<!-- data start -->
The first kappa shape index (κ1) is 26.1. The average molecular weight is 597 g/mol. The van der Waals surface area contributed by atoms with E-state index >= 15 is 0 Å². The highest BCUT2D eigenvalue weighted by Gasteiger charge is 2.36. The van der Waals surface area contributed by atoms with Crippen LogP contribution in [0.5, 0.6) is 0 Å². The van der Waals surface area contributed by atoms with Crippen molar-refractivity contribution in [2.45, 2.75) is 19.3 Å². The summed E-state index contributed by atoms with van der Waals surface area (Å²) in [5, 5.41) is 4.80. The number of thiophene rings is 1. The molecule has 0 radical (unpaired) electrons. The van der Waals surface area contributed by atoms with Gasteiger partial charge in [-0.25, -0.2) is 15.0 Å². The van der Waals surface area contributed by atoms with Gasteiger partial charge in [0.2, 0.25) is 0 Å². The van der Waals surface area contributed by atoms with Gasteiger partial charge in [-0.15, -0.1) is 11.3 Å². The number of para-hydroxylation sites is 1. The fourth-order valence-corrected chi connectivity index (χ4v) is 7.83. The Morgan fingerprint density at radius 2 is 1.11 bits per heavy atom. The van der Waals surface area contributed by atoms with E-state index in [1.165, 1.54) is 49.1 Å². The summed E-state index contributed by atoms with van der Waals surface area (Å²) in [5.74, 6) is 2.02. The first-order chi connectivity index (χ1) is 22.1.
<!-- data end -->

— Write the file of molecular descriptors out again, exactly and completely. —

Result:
The first kappa shape index (κ1) is 26.1. The average molecular weight is 597 g/mol. The van der Waals surface area contributed by atoms with E-state index >= 15 is 0 Å². The highest BCUT2D eigenvalue weighted by Gasteiger charge is 2.36. The van der Waals surface area contributed by atoms with Crippen LogP contribution in [0.5, 0.6) is 0 Å². The van der Waals surface area contributed by atoms with Crippen molar-refractivity contribution in [2.45, 2.75) is 19.3 Å². The summed E-state index contributed by atoms with van der Waals surface area (Å²) in [5, 5.41) is 4.80. The number of thiophene rings is 1. The molecule has 0 radical (unpaired) electrons. The van der Waals surface area contributed by atoms with Gasteiger partial charge in [-0.25, -0.2) is 15.0 Å². The van der Waals surface area contributed by atoms with Gasteiger partial charge in [0.2, 0.25) is 0 Å². The van der Waals surface area contributed by atoms with Gasteiger partial charge in [-0.15, -0.1) is 11.3 Å². The number of para-hydroxylation sites is 1. The fourth-order valence-corrected chi connectivity index (χ4v) is 7.83. The Morgan fingerprint density at radius 2 is 1.11 bits per heavy atom. The van der Waals surface area contributed by atoms with E-state index in [1.165, 1.54) is 49.1 Å². The summed E-state index contributed by atoms with van der Waals surface area (Å²) in [5.74, 6) is 2.02. The first-order chi connectivity index (χ1) is 22.1.